Planning the menu for a dinner party in a tiny apartment can be far easier than making sure guests have a place to sit: Many apartment dwellers simply don’t have the luxury of a full dining set and a comfy couch for movie nights.
But a new system in development at the Biorobotics Laboratory (BioRob) at the Swiss Federal Institute of Technology could mean people in cramped living spaces no longer need to make those compromises.
The project, called Roombots, is a system of modular robots that can assemble (and reassemble) themselves into various pieces of furniture. A full-size couch or bench, for example, could break apart into six dining chairs; a squat coffee table could build itself up into a proper dining table.
It’s not the first time researchers have built robots that can put themselves together. Engineers have been experimenting with modular robots for years. Most recently, a team at MIT showcased M-Blocks, a system of magnetic cubes aimed at turning robots from unitaskers into adaptive multitaskers.
Unlike previous attempts, though, the Roombots system can use passive, non-robotic parts. The passive components can be large, stationary pieces of furniture, such as a wall or a tabletop, or four-inch cubes; the active modules, which measure about 8.5 inches across, are what make the bots come to life.
The modules consist of two articulating spheres, containing three motors, a battery and a wireless radio. The spheres have sets of claw-like connectors on the outside of the modules, which allow them to grab onto one another or link up with passive parts.
The most recent Roombots demonstrations showcase base-level functionality. A set of four modules can move a small table across a room, while a set of three can reconfigure cubes from a tripod to a snake. The connectors, however, are limited by the amount of weight they can handle without bending.
Though it hasn’t been said explicitly, it appears that existing furniture can also be retrofitted with Roombots connectors. The table in the demonstration, for instance, looks like a simple Ikea side table.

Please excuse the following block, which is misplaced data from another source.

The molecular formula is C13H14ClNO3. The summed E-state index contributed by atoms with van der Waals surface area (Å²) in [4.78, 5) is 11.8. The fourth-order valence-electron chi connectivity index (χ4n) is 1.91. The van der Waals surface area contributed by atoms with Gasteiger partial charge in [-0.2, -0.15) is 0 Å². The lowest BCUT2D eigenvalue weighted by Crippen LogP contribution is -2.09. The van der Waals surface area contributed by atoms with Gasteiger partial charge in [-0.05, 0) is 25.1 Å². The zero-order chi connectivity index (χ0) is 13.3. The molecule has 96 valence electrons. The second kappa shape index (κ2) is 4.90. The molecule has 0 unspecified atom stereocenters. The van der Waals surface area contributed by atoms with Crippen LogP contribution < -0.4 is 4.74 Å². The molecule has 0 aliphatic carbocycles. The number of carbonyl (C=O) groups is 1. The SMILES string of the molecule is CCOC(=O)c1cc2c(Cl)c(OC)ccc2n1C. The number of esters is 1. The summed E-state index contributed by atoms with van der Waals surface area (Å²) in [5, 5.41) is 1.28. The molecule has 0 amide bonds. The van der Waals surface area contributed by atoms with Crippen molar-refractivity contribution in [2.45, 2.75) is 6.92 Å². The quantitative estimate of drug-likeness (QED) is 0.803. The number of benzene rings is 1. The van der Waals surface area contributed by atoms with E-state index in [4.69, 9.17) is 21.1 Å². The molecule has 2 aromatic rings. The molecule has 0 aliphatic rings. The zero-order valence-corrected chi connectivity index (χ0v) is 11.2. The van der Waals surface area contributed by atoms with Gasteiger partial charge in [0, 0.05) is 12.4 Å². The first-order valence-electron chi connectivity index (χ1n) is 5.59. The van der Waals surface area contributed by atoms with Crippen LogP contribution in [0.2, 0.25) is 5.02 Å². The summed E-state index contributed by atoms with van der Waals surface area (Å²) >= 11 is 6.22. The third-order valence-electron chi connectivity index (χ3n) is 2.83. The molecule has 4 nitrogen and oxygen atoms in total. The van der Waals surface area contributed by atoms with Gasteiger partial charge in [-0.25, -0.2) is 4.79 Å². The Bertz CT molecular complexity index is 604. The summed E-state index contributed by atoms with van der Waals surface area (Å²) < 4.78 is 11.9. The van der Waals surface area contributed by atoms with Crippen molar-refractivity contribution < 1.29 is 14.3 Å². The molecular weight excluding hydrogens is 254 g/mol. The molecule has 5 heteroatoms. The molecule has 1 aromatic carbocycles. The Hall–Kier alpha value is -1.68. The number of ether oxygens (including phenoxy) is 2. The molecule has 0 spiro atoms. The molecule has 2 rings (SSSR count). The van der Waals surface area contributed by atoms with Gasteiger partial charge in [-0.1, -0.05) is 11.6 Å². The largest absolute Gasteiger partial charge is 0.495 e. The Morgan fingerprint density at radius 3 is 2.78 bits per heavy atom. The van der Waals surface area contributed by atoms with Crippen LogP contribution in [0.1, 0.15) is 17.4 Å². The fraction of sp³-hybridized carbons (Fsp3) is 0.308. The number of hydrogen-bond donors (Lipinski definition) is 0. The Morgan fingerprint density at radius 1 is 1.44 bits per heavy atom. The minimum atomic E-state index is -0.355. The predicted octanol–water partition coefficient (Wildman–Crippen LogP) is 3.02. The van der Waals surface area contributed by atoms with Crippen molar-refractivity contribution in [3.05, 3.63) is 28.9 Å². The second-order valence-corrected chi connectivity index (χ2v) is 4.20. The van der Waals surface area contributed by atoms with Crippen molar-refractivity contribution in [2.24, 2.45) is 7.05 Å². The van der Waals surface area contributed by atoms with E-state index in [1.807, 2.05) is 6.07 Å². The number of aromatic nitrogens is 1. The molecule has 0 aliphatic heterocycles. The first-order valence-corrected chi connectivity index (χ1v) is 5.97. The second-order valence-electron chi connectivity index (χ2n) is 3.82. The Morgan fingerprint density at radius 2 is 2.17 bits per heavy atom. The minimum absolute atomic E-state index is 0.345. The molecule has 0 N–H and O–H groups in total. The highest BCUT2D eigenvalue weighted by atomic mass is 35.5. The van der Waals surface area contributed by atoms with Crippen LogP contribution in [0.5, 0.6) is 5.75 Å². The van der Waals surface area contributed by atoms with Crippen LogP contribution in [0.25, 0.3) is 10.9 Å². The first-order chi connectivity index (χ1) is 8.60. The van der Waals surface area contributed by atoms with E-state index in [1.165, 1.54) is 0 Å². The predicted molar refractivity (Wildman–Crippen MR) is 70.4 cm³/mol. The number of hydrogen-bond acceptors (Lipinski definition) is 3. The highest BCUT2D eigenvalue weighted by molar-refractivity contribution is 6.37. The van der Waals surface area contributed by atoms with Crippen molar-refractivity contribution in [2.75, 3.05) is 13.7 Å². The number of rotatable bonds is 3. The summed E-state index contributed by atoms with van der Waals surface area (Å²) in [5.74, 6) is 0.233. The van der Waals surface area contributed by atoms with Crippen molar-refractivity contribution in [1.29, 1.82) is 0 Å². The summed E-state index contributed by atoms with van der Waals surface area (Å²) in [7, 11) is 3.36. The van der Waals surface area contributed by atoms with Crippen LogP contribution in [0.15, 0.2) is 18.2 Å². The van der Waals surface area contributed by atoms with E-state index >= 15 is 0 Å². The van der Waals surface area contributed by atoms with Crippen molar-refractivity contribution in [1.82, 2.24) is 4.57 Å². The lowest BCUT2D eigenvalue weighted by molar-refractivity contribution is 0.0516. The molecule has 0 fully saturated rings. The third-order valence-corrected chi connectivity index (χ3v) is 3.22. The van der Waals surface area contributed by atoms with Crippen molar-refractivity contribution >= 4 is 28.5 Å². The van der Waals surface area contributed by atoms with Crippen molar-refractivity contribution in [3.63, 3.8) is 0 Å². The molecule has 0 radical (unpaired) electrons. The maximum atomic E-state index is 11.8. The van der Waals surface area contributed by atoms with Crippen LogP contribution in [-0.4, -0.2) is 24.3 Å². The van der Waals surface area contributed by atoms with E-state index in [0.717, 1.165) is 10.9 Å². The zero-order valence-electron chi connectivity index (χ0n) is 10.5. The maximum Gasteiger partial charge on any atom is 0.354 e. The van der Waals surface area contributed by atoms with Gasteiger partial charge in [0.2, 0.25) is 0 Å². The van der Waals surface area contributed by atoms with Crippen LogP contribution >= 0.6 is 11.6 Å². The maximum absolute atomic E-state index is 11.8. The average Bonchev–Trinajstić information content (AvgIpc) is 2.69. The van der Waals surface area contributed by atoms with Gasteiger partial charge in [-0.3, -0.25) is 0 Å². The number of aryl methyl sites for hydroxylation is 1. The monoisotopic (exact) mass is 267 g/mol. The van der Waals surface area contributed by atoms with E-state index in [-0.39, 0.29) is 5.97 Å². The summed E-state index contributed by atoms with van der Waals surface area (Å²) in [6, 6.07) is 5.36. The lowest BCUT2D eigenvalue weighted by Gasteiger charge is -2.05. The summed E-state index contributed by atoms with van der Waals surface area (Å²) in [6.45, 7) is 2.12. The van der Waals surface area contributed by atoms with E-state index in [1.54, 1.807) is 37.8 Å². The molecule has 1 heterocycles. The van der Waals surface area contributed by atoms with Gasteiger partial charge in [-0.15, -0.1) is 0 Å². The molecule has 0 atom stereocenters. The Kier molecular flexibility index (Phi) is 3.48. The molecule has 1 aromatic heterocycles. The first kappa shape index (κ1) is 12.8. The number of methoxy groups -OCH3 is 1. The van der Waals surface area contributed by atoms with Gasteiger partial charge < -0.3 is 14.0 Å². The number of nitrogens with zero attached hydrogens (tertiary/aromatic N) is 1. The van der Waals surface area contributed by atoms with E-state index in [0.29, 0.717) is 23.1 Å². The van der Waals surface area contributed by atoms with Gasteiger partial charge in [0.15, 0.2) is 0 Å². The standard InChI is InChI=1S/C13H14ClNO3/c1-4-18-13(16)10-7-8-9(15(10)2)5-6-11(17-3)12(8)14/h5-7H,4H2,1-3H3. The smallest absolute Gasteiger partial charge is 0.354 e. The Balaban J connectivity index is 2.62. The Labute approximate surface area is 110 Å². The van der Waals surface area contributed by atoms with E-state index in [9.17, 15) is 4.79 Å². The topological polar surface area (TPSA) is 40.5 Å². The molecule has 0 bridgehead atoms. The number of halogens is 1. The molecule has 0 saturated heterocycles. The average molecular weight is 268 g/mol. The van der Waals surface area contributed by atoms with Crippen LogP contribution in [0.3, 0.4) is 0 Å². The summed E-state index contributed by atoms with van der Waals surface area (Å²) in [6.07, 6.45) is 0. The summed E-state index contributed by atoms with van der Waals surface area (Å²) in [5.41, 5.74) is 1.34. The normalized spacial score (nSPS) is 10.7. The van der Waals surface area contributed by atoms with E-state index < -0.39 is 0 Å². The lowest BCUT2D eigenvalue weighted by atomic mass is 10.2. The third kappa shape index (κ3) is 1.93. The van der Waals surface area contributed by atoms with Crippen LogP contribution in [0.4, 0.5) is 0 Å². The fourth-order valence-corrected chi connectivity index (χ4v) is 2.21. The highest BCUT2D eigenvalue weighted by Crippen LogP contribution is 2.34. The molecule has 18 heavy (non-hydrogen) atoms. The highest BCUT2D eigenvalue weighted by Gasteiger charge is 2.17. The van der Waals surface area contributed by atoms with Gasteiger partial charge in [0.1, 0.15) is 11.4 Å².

Currently, the motors inside active Roombots modules allow them to roll across the floor individually or as a group. A string of modules, for instance, can induce a spin that helps them roll, as a unit, across the floor like a log.
While there’s plenty of flash in the Roombots demo to tempt apartment dwellers of the future, the researchers’ goal is far more altruistic. They want the system to be used primarily as a way to assist the elderly or disabled. A Roombots table, for instance, could move a person’s glass of water closer to where he or she is sitting; a dining chair could pull itself out and push itself back in. Roombots might also configure themselves to help those with limited mobility sit, stand up or lie down.
But the researchers have a lot to figure out before that’s possible. First, they must refine the algorithms that govern how Roombots move (at the moment, their movements are somewhat limited). The team is also exploring other forms of locomotion that will allow modules to climb on and around one another, allowing for faster transitions between configurations. While the current motors are capable of such tasks, the team must refine the bots' logic to allow them to decide how to re-arrange on their own.
There’s also the matter of control. Researchers currently manipulate Roombots via a Bluetooth connection. They’ve also mocked up a system that lets researchers control structures with gestures using a Microsoft Kinect. Ideally, the system would pair wirelessly with a tablet application, but that software is still in development.
Despite all the challenges ahead, Roombots have already captured the imagination of many robotics fans across the web (the Terminator comparisons appear to be unavoidable). The team will continue to refine the system over the coming months and years—and it could be up to 20 years before the system is refined enough for consumer use—but ultimately, researchers hope Roombots will become the LEGO bricks of smart furniture.
For now, the concept offers a glimpse of what it could look like for anyone—from artists to designers—to develop their own take on hyper-functional furniture.